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Shavette question

How similar is the experience of using a shavette to a normal straight?

In practice (feel) and in quality of the shave.

I'm a super newbie to wet shaving but already starting to get curious about straights. My problem is that I really don't see myself taking care on the stropping and proper upkeep of the straight. I love the idea of holding the quality instrument of a traditional straight but I know myself and I'm not going to be able to care for the blade edge properly,

Shavette seems like a nice alternative being able to just chunk the blade for a new one but just how "gimmicky" is using a shavette vs the straight?

I'm concerned by looking at it that it's too gimmicky and might not really be like a true straight razor type experience.

I am hoping the replies will either say it's close enough to make it worth trying or confirm that it's not really all that close and skipping it until I'm ready (probably never) or to take the full straight plunge or stick with DE's.

What's your take?
 
A shavette and a real straight are very different. My advise is that if you want to have a go at using a straight razor, then buy a straight razor. There's a few places like whippeddog.com that can set you up quite cheaply.
 

Kentos

Wiped out at 25
Moderator Emeritus
Your right, its not the same as a traditional straight razor...people who only shave with a shavette likely won't get good shaves with a traditional straight. Users of traditional straights, however, could probably shave with a DE blade glued to a chop stick and get a decent shave at that.

Quality of shave wise, all methods will give equally good shaves, its just the method with which you arrive at it. A shavette is cheap, so there would be no loss if you are unable to shave with it. Do a search for shavette, and you will get tons of opinions for and against as a first "straight" razor.

GL!!
 
Users of traditional straights, however, could probably shave with a DE blade glued to a chop stick and get a decent shave at that.
Hahahaha!

I almost choked/snorted up some of the Pyrat rum :pirate: I was sipping from my mouth up into my nose reading that..

I already have DE blades, chopsticks, and glue laying around here.......
 
Its a different beast, I can have a nice shave with my shavette, though I tend to cut myself more with it. I also have a cheapo shavette, which I find too light, but having said all that, it does give me a good shave when I use it, though it is not that often.
 
As others mentioned above, it is very different. I was straight shaving exclusively for over a year before buying my first shavette. Honestly, if I had to learn on that I would've quit straight shaving. A traditional straight is far more forgiving to a novice technique IMO. As stated above, you can get a great shave from them, but if your drawn to a traditional straight, just start with that. Learning stropping and upkeep isn't that bad.

Good luck
 
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Luc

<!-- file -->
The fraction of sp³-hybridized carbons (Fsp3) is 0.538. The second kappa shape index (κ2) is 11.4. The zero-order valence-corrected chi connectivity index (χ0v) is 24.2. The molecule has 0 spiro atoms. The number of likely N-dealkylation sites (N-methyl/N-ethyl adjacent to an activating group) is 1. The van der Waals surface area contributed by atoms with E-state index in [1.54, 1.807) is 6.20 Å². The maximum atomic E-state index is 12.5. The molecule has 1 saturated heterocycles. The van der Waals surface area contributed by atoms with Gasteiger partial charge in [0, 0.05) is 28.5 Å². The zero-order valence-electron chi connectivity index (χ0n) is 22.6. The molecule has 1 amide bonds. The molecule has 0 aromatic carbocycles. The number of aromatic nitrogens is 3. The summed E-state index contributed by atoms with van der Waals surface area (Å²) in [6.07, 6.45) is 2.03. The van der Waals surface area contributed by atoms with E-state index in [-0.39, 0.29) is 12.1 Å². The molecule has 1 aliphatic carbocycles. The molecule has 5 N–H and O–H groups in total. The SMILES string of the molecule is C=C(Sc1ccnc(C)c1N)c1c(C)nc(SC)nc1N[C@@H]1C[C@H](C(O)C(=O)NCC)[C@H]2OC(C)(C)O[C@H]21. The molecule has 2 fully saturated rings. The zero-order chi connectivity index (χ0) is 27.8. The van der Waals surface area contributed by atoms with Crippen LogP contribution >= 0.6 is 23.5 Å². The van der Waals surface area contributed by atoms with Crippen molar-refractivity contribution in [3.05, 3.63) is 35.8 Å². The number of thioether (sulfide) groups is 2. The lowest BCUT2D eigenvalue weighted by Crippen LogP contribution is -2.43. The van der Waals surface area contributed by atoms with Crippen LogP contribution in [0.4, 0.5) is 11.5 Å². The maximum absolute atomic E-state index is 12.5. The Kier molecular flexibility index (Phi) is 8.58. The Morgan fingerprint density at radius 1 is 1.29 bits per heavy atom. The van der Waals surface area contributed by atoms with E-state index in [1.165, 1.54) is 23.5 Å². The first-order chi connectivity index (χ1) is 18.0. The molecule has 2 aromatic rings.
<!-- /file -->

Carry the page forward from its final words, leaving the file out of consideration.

Moderator Emeritus
I tried both, both will shave but... It doesn't feel the same... A real straight is really worth it. The shavette works but the real straight will give you better results IMO. It will also be easier to work with.
 
You have all confirmed exactly what I was afraid of....

So how hard will it be for me to learn stropping? Is it difficult to determine if you have done it right / sharp enough?
 
Is a Feather straight close to the same as a plain straight? Granted they cost way more than the shavette.

I have a whippeddog used straight with a poor man stop kit. Not a bad way to start
 
Is a Feather straight close to the same as a plain straight? Granted they cost way more than the shavette.

I have a whippeddog used straight with a poor man stop kit. Not a bad way to start
No, the Feather no-sharpen straights are like shavettes. They take kind of an injector style, single-edged blade. Basically what I have heard and read is that shaving with a shavette or one of the Feather no-sharpens is less forgiving and they give you less feedback. So in terms of vs. a straight it would be harder to learn and you may cut or nick yourself more often (especially if you have never used any straight before).

Personally I was going to go with the Feather no-sharpen as my first straight because I liked that there was no maintenance other than cleaning. Several good gents steered me towards Whipped Dog and I ordered my first straight yesterday. One thing I have found above all else, if someone here suggests something, and they have been doing it themselves for a long time (a lot of gentlemen on here that have been straight shaving for longer than I have been shaving in general so...) it is 100% worth taking their advice, let them save you from mistakes they possibly made before you :) .
 
You have all confirmed exactly what I was afraid of....

So how hard will it be for me to learn stropping? Is it difficult to determine if you have done it right / sharp enough?
It may take you a bit to get proficient at it (maybe a month?) but once you get it then it's no big deal. Ive been using a straight for a bit over three months and now it feels second nature and takes probably less than a minute when I strop
 
Let me jump in on the side of the shavette razor. I've been using a shavette for going on 2 years now, I started with one, gave regular straights a try, and went back to the shavette. Having started with the shavette, I did start with the Feather RG, I did have my share of problems with getting used to it, but I stuck with it and now I'm able to get excellent shaves with the thing. When I tried regular straights I was also able to get very good shaves from them also. Its all a matter of perference between the two razors. Using either the shavette or the regular its important to realize that you are using an open blade razor, and so the process is very much alike, and the learning curve is very close between the two.

Whichever one you choose to use comes down to your personal preference, and either is fine.